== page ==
Tails offers more protection against compromise than your everyday computer, and the air-gap prevents potential malware from “phoning home.” But if the version of Tails is outdated, an attacker can still attempt to exfiltrate or destroy information.

  2. Print documents from the Secure Viewing Station instead of exporting them digitally, whenever possible.

    Printing documents prevents the proliferation of malware to your everyday workstation, and eliminates most categories of embedded metadata. Note that printing a document may still preserve watermarks, printer codes, steganographically encoded data, or other information not visible to the naked eye.

  3. Consult with your administrator or your digital security staff before copying files digitally.

    If you must copy a file in digital form (because of its format, the volume of information, or for other reasons), we recommend taking the time to consult with technical experts within the organization.


    Converting files to simpler formats (e.g., PDF to PNG) can help reduce the risk of malware. Tails provides both graphical and command-line utilities that can be used for this purpose.

  4. Never scan QR codes embedded in documents using a network-connected device.

    QR codes can contain malicious links that your device will automatically visit. This can alert third-parties to your actions, reveal the identities of your sources, and breach the air gap that is in place with the Secure Viewing Station.

    In general, be careful when opening any links provided in a SecureDrop submission. If you are unsure if a link is safe to click, you should consult internally, or contact Freedom of the Press Foundation for assistance.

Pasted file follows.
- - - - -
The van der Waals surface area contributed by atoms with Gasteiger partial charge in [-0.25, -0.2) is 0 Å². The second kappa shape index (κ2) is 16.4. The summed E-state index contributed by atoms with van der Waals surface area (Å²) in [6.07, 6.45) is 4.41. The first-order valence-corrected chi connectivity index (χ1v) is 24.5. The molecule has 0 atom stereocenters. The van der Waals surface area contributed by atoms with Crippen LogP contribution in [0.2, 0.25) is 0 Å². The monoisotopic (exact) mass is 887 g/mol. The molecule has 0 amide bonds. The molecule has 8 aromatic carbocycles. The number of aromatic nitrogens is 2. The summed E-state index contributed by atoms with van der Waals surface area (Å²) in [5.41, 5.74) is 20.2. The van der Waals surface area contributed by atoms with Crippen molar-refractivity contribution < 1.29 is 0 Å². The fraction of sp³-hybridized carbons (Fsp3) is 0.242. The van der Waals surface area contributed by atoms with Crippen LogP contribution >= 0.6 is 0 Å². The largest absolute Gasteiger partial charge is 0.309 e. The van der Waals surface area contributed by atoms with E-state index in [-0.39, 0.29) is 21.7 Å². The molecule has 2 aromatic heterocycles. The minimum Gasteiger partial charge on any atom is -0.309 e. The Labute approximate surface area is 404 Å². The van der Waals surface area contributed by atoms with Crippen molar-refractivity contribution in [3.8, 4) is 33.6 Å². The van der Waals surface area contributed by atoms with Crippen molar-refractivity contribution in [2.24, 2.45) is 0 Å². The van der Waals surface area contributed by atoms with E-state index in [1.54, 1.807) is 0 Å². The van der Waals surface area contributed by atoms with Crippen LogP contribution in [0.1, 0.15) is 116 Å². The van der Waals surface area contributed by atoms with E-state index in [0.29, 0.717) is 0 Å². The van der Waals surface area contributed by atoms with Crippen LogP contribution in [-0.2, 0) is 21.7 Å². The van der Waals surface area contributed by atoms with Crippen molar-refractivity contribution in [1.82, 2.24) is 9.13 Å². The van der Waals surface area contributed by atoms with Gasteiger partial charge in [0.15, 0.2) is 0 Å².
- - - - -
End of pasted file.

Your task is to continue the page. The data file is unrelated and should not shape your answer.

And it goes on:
5. Don’t photograph submissions using your smartphone, and be careful with all digital photography.

    Many smartphones are configured to back up photographs to cloud services, immediately or intermittently; newer digital cameras have similar functionality. Not all backup settings may be visible to you.

    Any digital photograph will include certain metadata by default, which may reveal sensitive information about your SecureDrop usage patterns (potentially including GPS coordinates) to anyone who gains access to the file.


If you have not memorized the passphrases to unlock the USB drives for the Secure Viewing Station or the Transfer Device, you may need to access a password manager on your phone or laptop to do so. We recommend switching any required electronic devices into airplane mode, and securely storing any devices you do not need outside the environment in which you access the Secure Viewing Station. This further mitigates the risk of accidentally compromising the air-gap.

Fully mitigating the risks of malware received via SecureDrop is beyond the scope of this documentation. If you have questions, you can contact us at (GPG encrypted) or via the support portal. Please do NOT disclose details about the contents of any submission you have received.